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How to Expand Your Small Holding into a Business

One of the best ways to achieve financial freedom and true independence is to set up a smallholding where you can produce enough food for your family to live on. This is certainly an extreme thing to do in modern society where the vast majority are dependent on all kinds of other things to make their daily bread, but if it is a dream of yours, there is very little stopping you from going ahead and pursuing it.

But, if your dream extends a little further, your smallholding can easily be expanded to create a business for your family to thrive on. With a bit of extra planning and some smart thinking, you can quickly create a small, local business that will have the homegrown flavor everyone loves.

Here’s what you need to do.

Think Carefully About Crops

The first thing you thought about when setting up your smallholding were the crops that would do the most for your family. This is just as important now but instead of thinking about what you would like to eat, you need to think about what will provide you with the most profit in your local market.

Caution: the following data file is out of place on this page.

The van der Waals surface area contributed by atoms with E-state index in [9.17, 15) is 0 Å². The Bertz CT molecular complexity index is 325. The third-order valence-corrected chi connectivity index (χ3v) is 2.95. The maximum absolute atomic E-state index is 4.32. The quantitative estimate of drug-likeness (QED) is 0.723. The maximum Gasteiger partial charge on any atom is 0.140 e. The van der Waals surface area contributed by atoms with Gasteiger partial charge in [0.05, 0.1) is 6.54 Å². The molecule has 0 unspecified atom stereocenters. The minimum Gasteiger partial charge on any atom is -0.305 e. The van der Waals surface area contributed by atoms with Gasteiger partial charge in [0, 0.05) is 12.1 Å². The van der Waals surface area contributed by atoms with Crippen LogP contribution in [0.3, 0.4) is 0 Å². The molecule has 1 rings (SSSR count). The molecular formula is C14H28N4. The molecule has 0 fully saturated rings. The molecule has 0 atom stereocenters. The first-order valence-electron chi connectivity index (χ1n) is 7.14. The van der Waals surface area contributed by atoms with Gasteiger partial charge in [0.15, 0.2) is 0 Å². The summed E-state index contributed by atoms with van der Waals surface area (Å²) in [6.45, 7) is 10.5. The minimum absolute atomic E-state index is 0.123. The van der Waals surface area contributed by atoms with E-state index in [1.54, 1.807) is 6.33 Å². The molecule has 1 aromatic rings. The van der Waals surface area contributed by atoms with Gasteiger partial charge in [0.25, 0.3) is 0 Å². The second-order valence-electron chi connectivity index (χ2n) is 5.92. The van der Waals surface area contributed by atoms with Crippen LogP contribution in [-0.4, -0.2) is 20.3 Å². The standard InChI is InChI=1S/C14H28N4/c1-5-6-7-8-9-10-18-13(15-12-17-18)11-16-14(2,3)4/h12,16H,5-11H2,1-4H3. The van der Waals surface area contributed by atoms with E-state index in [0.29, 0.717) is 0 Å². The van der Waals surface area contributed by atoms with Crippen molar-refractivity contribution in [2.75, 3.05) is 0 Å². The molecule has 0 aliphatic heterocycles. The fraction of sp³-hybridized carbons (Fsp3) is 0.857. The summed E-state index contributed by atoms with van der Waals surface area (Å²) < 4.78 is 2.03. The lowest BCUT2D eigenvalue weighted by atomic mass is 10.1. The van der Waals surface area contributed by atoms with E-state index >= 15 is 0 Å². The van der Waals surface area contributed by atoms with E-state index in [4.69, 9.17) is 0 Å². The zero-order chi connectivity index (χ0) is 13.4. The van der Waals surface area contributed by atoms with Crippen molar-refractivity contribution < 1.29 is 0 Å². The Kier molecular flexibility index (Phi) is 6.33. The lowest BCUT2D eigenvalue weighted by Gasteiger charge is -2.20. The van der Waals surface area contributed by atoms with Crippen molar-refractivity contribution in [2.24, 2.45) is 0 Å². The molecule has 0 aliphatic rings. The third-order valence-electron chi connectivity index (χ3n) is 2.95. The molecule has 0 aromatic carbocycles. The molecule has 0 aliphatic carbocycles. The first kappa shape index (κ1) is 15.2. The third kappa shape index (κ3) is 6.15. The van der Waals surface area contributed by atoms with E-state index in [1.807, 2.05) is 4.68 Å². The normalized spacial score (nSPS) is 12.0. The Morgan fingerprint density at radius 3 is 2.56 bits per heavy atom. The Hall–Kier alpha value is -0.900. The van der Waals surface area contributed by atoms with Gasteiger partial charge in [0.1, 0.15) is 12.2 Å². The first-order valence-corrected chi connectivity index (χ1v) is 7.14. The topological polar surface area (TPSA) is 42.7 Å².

There is a science to getting the most out of your crops and rotation is key to keeping the nutrients well balanced in the soil. This means that either you need to rotate year on year or move around your smallholding, changing the crops. Large agricultural businesses are likely to buy seed from large agronomy specialists like MKC (contact us) and you can follow their methods in your own small way too.

Always Add Value

When you are making something from scratch, you should always be looking to add value to your product. For example, if you have an orchard you could sell the apples in punnets or you could add value by making apple pie or cider.

This is a classic way of making your profits stretch a bit further but it could also make your business more noticeable. People are much more likely to comment on your delicious apple pie than they are the apples. There are lots of things you can do in a smallholding kitchen to add value such as making pies, jams and other preserves.

Branding and Marketing

Finally, you will need to think about your branding and marketing. Even if you are only planning to sell locally, you need people to recognise your logo and style so that you can build up brand loyalty and become well-known. In smaller communities this is just as important as when you are selling online.

Though it might be tempting to go all out straight away, it is important that you build your brand slowly and just offer a few products at a time. This way you can afford to experiment a bit more and see what the market wants. Once you have built up your following, you can be more certain of what will sell and focus your energies on producing those products.